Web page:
Medina Journal-Register — Now, with the deer season over, one would think the deer are safe until next year. Actually, the months of January, February and March are the deer’s hardest times.
During these months, the only food available to them is browse in the form of tree and shrub twigs. They get their nutrition from the bark on the twigs, and the best is from twigs no thicker than a wooden matchstick. They will consume twigs up to the size of a wooden pencil, but this is a losing battle for them. First, the smaller twigs have the newest growth and their bark has the highest protein content — while the larger twigs have less bark in proportion to their volume, and this bark has a lower protein content.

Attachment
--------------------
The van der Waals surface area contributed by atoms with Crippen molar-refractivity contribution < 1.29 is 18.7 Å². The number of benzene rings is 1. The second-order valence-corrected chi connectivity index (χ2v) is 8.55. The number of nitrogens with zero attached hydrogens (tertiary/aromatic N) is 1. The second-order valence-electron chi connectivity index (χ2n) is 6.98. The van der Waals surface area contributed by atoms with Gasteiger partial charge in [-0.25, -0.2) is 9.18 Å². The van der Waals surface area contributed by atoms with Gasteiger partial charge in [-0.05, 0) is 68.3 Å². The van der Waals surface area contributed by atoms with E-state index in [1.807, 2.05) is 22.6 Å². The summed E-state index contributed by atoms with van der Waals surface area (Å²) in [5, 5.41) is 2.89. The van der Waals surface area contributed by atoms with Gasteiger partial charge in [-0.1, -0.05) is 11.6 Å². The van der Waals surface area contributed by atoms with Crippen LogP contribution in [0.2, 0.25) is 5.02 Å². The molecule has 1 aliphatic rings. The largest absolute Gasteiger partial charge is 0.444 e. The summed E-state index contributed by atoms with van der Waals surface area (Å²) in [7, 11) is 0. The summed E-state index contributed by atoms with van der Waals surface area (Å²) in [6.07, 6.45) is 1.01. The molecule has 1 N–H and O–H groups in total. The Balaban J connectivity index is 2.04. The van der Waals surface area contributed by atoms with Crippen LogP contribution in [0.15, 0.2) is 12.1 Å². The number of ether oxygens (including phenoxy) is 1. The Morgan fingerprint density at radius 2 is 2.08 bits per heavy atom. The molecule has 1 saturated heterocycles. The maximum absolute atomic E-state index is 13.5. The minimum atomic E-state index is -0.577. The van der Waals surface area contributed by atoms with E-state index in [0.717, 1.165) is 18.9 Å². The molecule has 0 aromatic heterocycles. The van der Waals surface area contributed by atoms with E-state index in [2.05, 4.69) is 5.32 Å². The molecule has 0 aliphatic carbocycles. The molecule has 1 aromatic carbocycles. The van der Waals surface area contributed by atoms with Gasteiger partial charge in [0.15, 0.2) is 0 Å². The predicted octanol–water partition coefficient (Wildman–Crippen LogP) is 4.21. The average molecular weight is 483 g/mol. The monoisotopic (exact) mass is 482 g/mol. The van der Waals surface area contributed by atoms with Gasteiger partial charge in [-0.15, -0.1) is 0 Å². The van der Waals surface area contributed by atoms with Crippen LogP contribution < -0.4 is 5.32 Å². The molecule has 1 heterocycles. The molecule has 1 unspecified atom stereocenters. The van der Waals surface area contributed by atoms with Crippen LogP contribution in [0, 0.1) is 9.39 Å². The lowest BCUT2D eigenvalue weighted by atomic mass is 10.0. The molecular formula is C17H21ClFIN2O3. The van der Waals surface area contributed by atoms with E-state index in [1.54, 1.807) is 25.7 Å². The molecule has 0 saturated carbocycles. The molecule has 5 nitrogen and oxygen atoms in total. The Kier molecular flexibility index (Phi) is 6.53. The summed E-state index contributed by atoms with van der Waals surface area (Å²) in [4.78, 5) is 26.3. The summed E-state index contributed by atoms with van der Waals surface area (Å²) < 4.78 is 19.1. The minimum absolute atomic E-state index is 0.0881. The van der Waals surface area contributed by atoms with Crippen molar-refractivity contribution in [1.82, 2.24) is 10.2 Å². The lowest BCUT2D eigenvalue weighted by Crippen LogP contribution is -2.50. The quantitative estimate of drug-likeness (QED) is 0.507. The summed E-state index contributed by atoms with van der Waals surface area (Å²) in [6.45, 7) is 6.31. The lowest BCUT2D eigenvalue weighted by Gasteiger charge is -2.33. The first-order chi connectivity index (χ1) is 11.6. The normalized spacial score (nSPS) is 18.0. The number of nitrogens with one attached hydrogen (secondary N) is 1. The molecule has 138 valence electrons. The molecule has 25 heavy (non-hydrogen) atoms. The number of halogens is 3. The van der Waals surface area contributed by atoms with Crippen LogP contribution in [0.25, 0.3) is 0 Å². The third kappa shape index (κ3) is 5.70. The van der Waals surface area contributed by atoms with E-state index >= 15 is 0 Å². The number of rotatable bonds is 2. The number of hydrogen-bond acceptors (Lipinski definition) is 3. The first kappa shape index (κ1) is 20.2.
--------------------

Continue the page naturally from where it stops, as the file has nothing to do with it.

There is another problem with this larger-sized twig: the body heat and energy lost in converting this to food to nutrients is often greater than the benefits gained.
The same thing happens when deer eat snow when in a weakened condition. The drain on the body to thaw the snow is usually greater than the benefits gained.
Deer can lose up to 30 percent of their weight during the winter and still survive, but after that point it becomes fatal. As a result, it is important that the deer go into winter with a good surplus of fat, especially if the winter turns out to be a hard one. This becomes more of a problem for bucks who were very active during the rut, because they used up much of their fat chasing does and not eating much.
The key to their survival during the harshness of the winter is their inactivity. They really just move and eat less, and their bodies draw nourishment from their body fat. When that is gone, it is drawn from their bone marrow and they “cannibalize” their muscle protein. Once these reserves are gone, the deer will not survive.